Why Futures?

Why Futures?

Thinking about the future is inherent in everyday life and a
necessary part of business planning and policy development.

In the English language at least we usually talk about the past,
the present and the future, all in the singular. This implies that
there is one past, one present and that there will be only one future.
But human decision making is concerned with directing the future
towards situations that the decision- makers consider more favourable
than would occur without the actions, which follow from their decisions.
This implies the potential for alternative futures dependent on
the decisions and actions we take.

This may appear to make the future different from the past and
present.

This series of presentations explores the concept of alternative
futures and relates it to the past and present. In doing so it suggests
that there are also alternative pasts and presents and that understanding
them is an important part of dealing successfully with our potential
futures.

The future: forgotten but ever present
Examines the role of
the future in the everyday life of individuals and organisations,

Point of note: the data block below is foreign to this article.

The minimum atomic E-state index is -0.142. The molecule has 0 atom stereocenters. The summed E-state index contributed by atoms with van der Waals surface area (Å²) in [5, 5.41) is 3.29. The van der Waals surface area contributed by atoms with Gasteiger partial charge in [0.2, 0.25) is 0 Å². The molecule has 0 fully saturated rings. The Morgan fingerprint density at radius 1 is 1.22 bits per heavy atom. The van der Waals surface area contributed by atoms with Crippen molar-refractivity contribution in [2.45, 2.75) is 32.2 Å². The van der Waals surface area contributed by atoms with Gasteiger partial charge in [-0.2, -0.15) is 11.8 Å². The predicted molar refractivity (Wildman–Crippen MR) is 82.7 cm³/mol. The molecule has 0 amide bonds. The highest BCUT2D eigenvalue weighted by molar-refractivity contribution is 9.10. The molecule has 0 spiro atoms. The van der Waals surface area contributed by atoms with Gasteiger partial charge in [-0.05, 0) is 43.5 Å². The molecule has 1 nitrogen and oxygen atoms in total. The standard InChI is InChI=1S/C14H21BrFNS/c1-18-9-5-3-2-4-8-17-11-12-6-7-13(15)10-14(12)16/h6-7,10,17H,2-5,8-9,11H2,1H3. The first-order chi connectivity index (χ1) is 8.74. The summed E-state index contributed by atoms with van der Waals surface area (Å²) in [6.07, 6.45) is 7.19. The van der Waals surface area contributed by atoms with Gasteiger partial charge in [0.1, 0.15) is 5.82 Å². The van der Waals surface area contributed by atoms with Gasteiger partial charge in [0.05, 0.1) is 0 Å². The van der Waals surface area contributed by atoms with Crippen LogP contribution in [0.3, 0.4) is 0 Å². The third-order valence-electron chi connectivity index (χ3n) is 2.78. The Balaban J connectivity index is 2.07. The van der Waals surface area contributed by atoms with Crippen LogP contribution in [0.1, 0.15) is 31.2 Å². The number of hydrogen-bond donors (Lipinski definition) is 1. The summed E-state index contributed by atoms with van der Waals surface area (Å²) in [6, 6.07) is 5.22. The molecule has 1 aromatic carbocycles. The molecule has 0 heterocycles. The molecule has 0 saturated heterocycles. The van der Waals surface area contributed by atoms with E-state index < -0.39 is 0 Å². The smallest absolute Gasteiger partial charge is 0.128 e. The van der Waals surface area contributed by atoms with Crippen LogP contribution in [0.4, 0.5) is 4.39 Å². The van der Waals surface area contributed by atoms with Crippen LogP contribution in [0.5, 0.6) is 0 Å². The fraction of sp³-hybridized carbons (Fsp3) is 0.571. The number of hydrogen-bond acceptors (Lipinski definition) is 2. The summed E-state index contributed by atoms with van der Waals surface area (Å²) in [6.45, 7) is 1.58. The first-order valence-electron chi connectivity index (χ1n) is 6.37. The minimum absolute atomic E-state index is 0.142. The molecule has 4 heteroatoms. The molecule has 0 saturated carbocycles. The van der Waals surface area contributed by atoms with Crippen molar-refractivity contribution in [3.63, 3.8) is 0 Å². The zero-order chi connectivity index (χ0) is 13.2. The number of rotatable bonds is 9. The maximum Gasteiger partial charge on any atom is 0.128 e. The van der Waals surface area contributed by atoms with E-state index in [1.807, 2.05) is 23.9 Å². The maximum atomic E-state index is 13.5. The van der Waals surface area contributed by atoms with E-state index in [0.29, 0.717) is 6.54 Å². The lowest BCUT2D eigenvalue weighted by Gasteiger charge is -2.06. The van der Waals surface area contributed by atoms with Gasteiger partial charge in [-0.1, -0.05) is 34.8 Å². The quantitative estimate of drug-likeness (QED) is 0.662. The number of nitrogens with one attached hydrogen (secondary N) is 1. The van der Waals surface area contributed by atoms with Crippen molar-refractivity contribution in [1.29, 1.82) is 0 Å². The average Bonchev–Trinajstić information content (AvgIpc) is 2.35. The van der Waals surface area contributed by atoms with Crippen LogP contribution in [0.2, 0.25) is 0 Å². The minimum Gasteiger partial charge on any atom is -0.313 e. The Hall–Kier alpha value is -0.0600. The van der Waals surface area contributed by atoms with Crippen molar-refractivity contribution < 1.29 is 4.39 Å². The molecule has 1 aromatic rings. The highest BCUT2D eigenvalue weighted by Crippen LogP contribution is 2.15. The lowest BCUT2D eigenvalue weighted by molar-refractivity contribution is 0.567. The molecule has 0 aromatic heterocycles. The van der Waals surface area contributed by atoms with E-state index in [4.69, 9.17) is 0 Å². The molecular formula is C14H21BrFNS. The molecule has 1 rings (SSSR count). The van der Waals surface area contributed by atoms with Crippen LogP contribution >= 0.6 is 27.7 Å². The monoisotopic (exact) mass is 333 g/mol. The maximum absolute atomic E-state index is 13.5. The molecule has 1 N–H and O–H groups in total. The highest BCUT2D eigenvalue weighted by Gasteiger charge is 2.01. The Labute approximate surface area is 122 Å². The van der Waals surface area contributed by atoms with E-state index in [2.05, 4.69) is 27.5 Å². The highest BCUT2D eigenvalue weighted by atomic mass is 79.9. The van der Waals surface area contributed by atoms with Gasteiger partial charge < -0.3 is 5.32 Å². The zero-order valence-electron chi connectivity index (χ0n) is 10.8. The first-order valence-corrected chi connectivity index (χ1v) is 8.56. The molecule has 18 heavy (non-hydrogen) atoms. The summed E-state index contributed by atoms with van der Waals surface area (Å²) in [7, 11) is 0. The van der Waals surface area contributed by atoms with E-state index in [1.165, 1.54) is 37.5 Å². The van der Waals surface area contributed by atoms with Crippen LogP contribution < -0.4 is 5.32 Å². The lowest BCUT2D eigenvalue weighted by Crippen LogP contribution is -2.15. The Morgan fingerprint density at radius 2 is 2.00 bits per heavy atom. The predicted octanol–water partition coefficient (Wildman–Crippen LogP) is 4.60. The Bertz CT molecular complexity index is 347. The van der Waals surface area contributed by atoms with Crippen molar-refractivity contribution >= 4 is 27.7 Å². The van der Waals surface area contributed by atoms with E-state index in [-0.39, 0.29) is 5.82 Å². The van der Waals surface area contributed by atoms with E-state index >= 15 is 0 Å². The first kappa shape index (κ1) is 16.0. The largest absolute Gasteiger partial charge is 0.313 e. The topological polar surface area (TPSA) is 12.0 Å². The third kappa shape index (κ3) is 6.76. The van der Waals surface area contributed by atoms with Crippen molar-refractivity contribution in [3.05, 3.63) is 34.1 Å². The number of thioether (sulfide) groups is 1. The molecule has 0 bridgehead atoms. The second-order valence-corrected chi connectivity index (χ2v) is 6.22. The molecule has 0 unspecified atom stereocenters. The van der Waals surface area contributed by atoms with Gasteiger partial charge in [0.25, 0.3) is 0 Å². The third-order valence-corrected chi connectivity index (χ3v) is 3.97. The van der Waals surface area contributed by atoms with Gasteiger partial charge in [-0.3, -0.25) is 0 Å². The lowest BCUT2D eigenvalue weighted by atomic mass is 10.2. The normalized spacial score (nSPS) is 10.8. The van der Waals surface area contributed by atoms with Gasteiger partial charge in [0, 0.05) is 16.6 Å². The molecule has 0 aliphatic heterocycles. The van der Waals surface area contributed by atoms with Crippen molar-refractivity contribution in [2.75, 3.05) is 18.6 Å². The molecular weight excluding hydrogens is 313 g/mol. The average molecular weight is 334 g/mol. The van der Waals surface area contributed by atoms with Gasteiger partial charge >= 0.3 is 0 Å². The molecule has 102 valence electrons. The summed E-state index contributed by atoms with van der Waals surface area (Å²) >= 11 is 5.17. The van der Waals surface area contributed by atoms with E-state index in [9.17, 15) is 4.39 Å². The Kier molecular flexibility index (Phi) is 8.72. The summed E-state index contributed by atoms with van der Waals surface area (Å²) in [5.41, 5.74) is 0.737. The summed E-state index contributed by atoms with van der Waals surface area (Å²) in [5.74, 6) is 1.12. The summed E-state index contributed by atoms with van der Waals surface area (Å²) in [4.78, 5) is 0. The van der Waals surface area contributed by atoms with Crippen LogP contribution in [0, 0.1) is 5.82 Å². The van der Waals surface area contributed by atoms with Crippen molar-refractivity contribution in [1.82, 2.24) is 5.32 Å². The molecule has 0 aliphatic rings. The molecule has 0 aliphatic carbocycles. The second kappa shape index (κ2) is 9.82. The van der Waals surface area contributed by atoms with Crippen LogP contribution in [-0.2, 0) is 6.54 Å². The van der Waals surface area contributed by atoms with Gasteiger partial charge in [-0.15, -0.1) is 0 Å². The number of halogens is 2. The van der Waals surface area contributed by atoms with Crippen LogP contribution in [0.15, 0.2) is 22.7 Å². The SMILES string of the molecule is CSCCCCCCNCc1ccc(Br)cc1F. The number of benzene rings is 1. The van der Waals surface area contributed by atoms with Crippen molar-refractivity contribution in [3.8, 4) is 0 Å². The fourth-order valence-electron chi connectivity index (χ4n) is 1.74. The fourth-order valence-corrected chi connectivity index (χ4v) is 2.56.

including companies and government.

Why now?
Presents an argument
for more careful consideration of the future in the 21st century.

Why do futures?
Provides a rationale for futures work and explores
the reasons for thinking about multiple or alternative futures
rather than a single future.

Some difficulties of thinking about the future
Explores the problems we experience in attempting to deal with the
inherent uncertainty of the future.

References

Foundations of Futures Studies: Human science
for a new era. Volume 1 History, Purposes and Knowledge Wendell
Bell
, Transaction Publishers, New Brunswick, NJ 1997

Futures for the Third Millennium: Enabling
the Forward View Richard A Slaughter, Prospect, St Leonards,
NSW 1999

 

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